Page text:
Surgeons who were not in equipoise with respect to the study population and trial treatments, as well as patient preferences for either surgery or not surgery, may have impacted on the trial in a number of ways. Preferences may have affected recruitment rate (the trial required a 13-month extension to recruit its target) and influenced the selection of patients into the trial, potentially affecting the generalisability of the trial results (notwithstanding the accepted overall representativeness of the population evidenced by inclusion in NICE guidance ). In addition, prior expectations have the potential to influence outcome assessments at follow-up. This article therefore explores the evidence for bias resulting from surgeon and patient treatment preferences and their impact on the validity of the results in the PROFHER trial. We discuss our findings in a more general context of PROFHER and other multi-centre RCTs comparing surgical and non-surgical treatment in orthopaedics.
Using data collected from patients and surgeons throughout the trial, we set out the following research objectives:
To explore to what extent surgeon treatment preferences affected the selection of eligible patients into the trial and assess the differences in patient characteristics between included and excluded patient populations
To explore what patient characteristics were associated with surgeon preference for surgery and not surgery for inappropriately excluded patients
To explore to what extent patient treatment preferences affected patients’ willingness to consent to taking part in the trial and assess the differences in patient characteristics between included and excluded patient populations
To explore what patient characteristics were associated with patient preference for surgery and for not surgery for non-consenting patients
To explore whether patient preferences changed over the course of the trial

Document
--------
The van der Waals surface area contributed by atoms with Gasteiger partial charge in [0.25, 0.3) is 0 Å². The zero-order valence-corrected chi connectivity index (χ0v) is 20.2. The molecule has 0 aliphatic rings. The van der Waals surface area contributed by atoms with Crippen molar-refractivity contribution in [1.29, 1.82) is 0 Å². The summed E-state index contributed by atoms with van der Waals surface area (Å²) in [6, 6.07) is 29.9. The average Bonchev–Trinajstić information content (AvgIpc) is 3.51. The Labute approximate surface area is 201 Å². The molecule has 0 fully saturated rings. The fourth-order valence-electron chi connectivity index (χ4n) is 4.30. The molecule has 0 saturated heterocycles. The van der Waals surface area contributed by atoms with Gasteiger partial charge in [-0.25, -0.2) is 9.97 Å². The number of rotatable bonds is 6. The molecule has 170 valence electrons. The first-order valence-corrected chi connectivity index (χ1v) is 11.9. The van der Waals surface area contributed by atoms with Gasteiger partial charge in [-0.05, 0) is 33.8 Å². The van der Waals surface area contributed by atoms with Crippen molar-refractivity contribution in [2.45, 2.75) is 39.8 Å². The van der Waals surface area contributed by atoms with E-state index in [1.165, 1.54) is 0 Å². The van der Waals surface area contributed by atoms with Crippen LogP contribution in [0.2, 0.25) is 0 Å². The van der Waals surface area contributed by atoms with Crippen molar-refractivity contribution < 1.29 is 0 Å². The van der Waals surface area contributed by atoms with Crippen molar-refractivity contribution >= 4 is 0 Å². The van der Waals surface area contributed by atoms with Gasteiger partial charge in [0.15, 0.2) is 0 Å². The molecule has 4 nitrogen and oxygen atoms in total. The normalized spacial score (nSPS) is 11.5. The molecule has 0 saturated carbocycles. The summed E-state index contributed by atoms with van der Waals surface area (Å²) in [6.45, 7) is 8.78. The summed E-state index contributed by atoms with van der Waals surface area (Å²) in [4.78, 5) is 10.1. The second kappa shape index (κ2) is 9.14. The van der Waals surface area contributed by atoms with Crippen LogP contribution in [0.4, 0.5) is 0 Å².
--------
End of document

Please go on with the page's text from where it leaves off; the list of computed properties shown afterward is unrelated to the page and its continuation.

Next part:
To explore whether treatment preferences at baseline affected adherence to the trial treatments and follow-up rates
To explore whether patient preferences were associated with treatment differences for the trial’s primary outcome
To explore whether differences in patient characteristics associated with preference based patient exclusion as identified under objectives (a) to (d) affected treatment differences for the trial’s primary outcome
The methods described here pertain to the analysis of surgeon and patient treatment preferences in the PROFHER trial. A full account of the design and methods of PROFHER is given in the primary trial publication .
This study used data collected as part of the PROFHER trial to explore the relationships between treatment preferences, patient characteristics and outcome assessments.
Adult patients with a displaced fracture of the humerus involving the surgical neck who were screened for eligibility for inclusion in the PROFHER trial by an orthopaedic surgeon in fracture clinics and orthopaedic wards of 33 hospitals in the UK.
Well-known limitations for patient selection based on the Neer classification [13, 14] were accommodated in PROFHER by using pragmatic inclusion criteria see (Table 1), with emphasis on the individual surgeon’s equipoise in terms of whether or not the surgical-neck fracture should be treated surgically. To counter learning-curve problems and to maximise the number of surgeons in equipoise, surgeons were expected to use surgical interventions and procedures with which they were familiar. Availability of good quality and comparable rehabilitation to all trial participants was ensured [10, 15].
Data collection and outcome measures
Lack of surgeon equipoise was ascertained based on information provided on the screening form under ‘other reason to exclude the patient’, following surgeon assessment against the formal trial inclusion/exclusion criteria (see Table 1). Where patients were excluded from the trial for such ‘other’ reasons alone, two independent raters (AR and HH) separately reviewed the reasons provided and came to a consensus on whether the exclusion was the result of a lack of surgeon equipoise. This was conducted as part of ongoing monitoring of recruitment; with concerns relating to excess lack of equipoise at individual hospitals being raised with the independent Trial Steering Committee (TSC) and subsequently with the hospital’s principal investigator (PI) if advised.